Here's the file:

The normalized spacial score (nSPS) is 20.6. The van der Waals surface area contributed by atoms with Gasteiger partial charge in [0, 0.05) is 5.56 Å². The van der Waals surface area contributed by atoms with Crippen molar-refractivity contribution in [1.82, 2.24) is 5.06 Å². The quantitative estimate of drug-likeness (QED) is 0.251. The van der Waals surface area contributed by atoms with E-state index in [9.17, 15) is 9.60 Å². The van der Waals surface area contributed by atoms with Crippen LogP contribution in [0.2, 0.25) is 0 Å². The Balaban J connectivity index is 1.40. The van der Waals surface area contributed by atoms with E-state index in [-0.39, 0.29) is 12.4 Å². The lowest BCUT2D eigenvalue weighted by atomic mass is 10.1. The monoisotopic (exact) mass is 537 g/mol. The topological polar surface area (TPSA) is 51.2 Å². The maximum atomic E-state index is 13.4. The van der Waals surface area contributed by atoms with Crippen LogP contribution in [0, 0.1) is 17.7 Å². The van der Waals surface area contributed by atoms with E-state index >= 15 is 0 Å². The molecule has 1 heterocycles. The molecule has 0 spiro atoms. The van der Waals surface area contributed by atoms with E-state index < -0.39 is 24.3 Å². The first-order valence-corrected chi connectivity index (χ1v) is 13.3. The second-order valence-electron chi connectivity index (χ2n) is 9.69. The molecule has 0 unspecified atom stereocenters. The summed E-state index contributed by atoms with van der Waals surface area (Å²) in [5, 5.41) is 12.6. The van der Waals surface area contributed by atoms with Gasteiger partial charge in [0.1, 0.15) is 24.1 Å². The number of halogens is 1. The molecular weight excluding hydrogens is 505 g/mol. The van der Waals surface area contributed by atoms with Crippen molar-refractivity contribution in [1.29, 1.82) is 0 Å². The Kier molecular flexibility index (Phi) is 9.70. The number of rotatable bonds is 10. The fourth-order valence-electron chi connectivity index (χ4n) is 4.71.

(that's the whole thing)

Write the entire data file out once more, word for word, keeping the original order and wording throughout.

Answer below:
The normalized spacial score (nSPS) is 20.6. The van der Waals surface area contributed by atoms with Gasteiger partial charge in [0, 0.05) is 5.56 Å². The van der Waals surface area contributed by atoms with Crippen molar-refractivity contribution in [1.82, 2.24) is 5.06 Å². The quantitative estimate of drug-likeness (QED) is 0.251. The van der Waals surface area contributed by atoms with E-state index in [9.17, 15) is 9.60 Å². The van der Waals surface area contributed by atoms with Crippen LogP contribution in [0.2, 0.25) is 0 Å². The Balaban J connectivity index is 1.40. The van der Waals surface area contributed by atoms with E-state index in [-0.39, 0.29) is 12.4 Å². The lowest BCUT2D eigenvalue weighted by atomic mass is 10.1. The monoisotopic (exact) mass is 537 g/mol. The topological polar surface area (TPSA) is 51.2 Å². The maximum atomic E-state index is 13.4. The van der Waals surface area contributed by atoms with Crippen LogP contribution in [0, 0.1) is 17.7 Å². The van der Waals surface area contributed by atoms with E-state index >= 15 is 0 Å². The molecule has 1 heterocycles. The molecule has 0 spiro atoms. The van der Waals surface area contributed by atoms with E-state index < -0.39 is 24.3 Å². The first-order valence-corrected chi connectivity index (χ1v) is 13.3. The second-order valence-electron chi connectivity index (χ2n) is 9.69. The molecule has 0 unspecified atom stereocenters. The summed E-state index contributed by atoms with van der Waals surface area (Å²) in [5, 5.41) is 12.6. The van der Waals surface area contributed by atoms with Gasteiger partial charge in [0.1, 0.15) is 24.1 Å². The number of halogens is 1. The molecular weight excluding hydrogens is 505 g/mol. The van der Waals surface area contributed by atoms with Crippen molar-refractivity contribution in [1.29, 1.82) is 0 Å². The Kier molecular flexibility index (Phi) is 9.70. The number of rotatable bonds is 10. The fourth-order valence-electron chi connectivity index (χ4n) is 4.71.